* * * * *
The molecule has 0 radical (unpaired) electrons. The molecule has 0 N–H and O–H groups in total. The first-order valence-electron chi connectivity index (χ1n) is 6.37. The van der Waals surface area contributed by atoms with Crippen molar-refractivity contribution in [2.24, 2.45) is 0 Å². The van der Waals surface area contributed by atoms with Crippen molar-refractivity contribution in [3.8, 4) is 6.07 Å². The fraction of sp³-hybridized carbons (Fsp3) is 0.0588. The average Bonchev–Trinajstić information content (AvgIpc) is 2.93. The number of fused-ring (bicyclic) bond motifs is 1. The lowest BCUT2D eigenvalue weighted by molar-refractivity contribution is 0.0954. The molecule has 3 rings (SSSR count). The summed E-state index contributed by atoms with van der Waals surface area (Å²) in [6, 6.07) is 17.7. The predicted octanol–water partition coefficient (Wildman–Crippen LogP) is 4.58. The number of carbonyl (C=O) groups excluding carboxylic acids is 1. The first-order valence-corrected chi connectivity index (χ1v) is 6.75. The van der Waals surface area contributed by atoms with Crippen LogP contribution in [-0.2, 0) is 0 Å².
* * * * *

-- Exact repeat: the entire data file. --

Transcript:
The molecule has 0 radical (unpaired) electrons. The molecule has 0 N–H and O–H groups in total. The first-order valence-electron chi connectivity index (χ1n) is 6.37. The van der Waals surface area contributed by atoms with Crippen molar-refractivity contribution in [2.24, 2.45) is 0 Å². The van der Waals surface area contributed by atoms with Crippen molar-refractivity contribution in [3.8, 4) is 6.07 Å². The fraction of sp³-hybridized carbons (Fsp3) is 0.0588. The average Bonchev–Trinajstić information content (AvgIpc) is 2.93. The number of fused-ring (bicyclic) bond motifs is 1. The lowest BCUT2D eigenvalue weighted by molar-refractivity contribution is 0.0954. The molecule has 3 rings (SSSR count). The summed E-state index contributed by atoms with van der Waals surface area (Å²) in [6, 6.07) is 17.7. The predicted octanol–water partition coefficient (Wildman–Crippen LogP) is 4.58. The number of carbonyl (C=O) groups excluding carboxylic acids is 1. The first-order valence-corrected chi connectivity index (χ1v) is 6.75. The van der Waals surface area contributed by atoms with Crippen LogP contribution in [-0.2, 0) is 0 Å².